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    +1 since as a suggestion to the student this is reasonable enough. But for instructors that practice peer instruction and utilize group projects like this there are ways that they could be more proactive about it. But, like you said, it could very well be a conscious decision not to, for example, include in biweekly meetings requests for confidential progress reports that allow students to express concerns and things like that. Commented Nov 19, 2014 at 10:17
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    @WillieWong Yes, as an instructor, I avoid doing that like the plague. Students need to learn to self-organise in teams. Something that most of my students, or maybe most people in general, truly suck at.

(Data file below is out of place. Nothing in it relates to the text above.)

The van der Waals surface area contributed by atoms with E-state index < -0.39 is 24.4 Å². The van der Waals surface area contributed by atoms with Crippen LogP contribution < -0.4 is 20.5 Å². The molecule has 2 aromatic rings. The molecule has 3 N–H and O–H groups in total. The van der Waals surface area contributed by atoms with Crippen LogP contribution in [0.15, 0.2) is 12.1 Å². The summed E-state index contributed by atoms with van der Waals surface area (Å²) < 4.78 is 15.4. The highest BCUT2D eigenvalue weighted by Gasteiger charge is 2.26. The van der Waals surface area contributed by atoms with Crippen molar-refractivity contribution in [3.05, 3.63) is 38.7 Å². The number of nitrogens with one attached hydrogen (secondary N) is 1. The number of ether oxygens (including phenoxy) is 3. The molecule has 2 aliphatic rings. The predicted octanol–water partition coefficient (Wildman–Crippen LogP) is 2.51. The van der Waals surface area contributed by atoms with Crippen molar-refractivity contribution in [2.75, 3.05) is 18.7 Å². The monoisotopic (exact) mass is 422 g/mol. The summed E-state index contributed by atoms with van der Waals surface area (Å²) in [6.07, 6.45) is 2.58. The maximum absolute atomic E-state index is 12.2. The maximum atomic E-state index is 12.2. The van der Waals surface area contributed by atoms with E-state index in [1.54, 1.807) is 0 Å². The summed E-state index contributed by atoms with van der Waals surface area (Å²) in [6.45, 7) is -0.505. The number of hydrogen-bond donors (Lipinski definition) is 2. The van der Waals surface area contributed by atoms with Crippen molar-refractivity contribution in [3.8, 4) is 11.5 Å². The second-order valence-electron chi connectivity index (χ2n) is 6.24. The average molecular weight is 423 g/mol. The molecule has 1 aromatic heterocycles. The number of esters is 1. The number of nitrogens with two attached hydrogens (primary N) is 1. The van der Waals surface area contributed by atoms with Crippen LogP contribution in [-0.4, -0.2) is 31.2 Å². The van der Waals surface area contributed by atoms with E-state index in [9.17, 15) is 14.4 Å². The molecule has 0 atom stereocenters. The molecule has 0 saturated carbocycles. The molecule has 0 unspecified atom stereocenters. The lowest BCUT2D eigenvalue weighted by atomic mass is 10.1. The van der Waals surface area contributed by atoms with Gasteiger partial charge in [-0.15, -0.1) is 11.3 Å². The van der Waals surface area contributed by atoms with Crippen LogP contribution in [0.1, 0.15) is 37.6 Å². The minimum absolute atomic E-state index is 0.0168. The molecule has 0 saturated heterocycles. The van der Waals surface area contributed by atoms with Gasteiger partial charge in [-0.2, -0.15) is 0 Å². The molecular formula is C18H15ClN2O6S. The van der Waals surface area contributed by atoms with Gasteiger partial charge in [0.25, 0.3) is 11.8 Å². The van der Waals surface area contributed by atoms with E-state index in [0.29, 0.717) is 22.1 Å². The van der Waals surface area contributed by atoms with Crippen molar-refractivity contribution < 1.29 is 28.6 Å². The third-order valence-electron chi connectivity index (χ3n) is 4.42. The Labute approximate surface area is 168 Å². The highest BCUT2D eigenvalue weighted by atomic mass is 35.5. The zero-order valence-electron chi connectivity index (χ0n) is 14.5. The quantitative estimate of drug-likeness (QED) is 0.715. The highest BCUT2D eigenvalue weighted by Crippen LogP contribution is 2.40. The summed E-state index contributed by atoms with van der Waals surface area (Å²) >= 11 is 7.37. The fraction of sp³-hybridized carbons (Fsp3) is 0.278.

– xLeitix
    Commented Nov 19, 2014 at 10:36
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    On the other hand, it does not hurt to have established channels to which the students can voice their concerns. Instructors are in a position of power and it is more effective to open up the line of communications from your side than to rely entirely on students to come to you if there are problems. It could be as simple as having the progress reports be given in 1-on-1 meetings rather than meetings involving the whole team. In other words, yes, I agree 100% that students should be trained in team-work. But when their grades depend on it some failsafe should be built-in to the process. Commented Nov 19, 2014 at 11:09
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    @WillieWong I agree. However, having a permanent, easy "fail-guard" sort of defies the original purpose of requiring self-organization. I guess the difference is that grades really aren't considered important around here, so if somebody's grade drops but he learns a valuable lesson in the process, that is acceptable to most teachers. Cultural differences, I guess.
    – xLeitix
    Commented Nov 19, 2014 at 11:13